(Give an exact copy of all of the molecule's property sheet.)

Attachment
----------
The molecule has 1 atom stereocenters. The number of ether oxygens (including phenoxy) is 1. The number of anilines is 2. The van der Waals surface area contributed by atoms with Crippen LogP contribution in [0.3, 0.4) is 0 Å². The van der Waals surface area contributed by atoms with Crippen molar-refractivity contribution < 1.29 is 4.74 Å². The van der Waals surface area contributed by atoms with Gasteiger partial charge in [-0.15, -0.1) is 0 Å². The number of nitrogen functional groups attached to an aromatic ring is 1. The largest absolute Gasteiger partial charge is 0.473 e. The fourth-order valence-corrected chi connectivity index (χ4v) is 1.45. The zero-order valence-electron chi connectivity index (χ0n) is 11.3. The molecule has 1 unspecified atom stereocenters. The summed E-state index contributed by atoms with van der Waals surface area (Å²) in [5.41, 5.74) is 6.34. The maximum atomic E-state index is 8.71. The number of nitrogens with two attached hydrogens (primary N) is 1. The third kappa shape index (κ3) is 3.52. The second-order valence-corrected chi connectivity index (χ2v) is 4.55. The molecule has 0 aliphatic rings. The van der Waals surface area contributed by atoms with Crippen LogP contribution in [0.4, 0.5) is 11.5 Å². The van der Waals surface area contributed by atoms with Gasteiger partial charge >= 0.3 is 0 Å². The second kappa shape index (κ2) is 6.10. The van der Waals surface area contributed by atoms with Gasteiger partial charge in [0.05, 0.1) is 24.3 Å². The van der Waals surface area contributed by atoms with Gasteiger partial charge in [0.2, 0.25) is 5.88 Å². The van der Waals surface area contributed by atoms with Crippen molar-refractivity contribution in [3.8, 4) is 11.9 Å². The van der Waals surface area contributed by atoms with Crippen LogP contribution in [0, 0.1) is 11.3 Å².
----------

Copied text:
The molecule has 1 atom stereocenters. The number of ether oxygens (including phenoxy) is 1. The number of anilines is 2. The van der Waals surface area contributed by atoms with Crippen LogP contribution in [0.3, 0.4) is 0 Å². The van der Waals surface area contributed by atoms with Crippen molar-refractivity contribution < 1.29 is 4.74 Å². The van der Waals surface area contributed by atoms with Gasteiger partial charge in [-0.15, -0.1) is 0 Å². The number of nitrogen functional groups attached to an aromatic ring is 1. The largest absolute Gasteiger partial charge is 0.473 e. The fourth-order valence-corrected chi connectivity index (χ4v) is 1.45. The zero-order valence-electron chi connectivity index (χ0n) is 11.3. The molecule has 1 unspecified atom stereocenters. The summed E-state index contributed by atoms with van der Waals surface area (Å²) in [5.41, 5.74) is 6.34. The maximum atomic E-state index is 8.71. The number of nitrogens with two attached hydrogens (primary N) is 1. The third kappa shape index (κ3) is 3.52. The second-order valence-corrected chi connectivity index (χ2v) is 4.55. The molecule has 0 aliphatic rings. The van der Waals surface area contributed by atoms with Crippen LogP contribution in [0.4, 0.5) is 11.5 Å². The van der Waals surface area contributed by atoms with Gasteiger partial charge >= 0.3 is 0 Å². The second kappa shape index (κ2) is 6.10. The van der Waals surface area contributed by atoms with Gasteiger partial charge in [0.05, 0.1) is 24.3 Å². The van der Waals surface area contributed by atoms with Gasteiger partial charge in [0.2, 0.25) is 5.88 Å². The van der Waals surface area contributed by atoms with Crippen molar-refractivity contribution in [3.8, 4) is 11.9 Å². The van der Waals surface area contributed by atoms with Crippen LogP contribution in [0, 0.1) is 11.3 Å².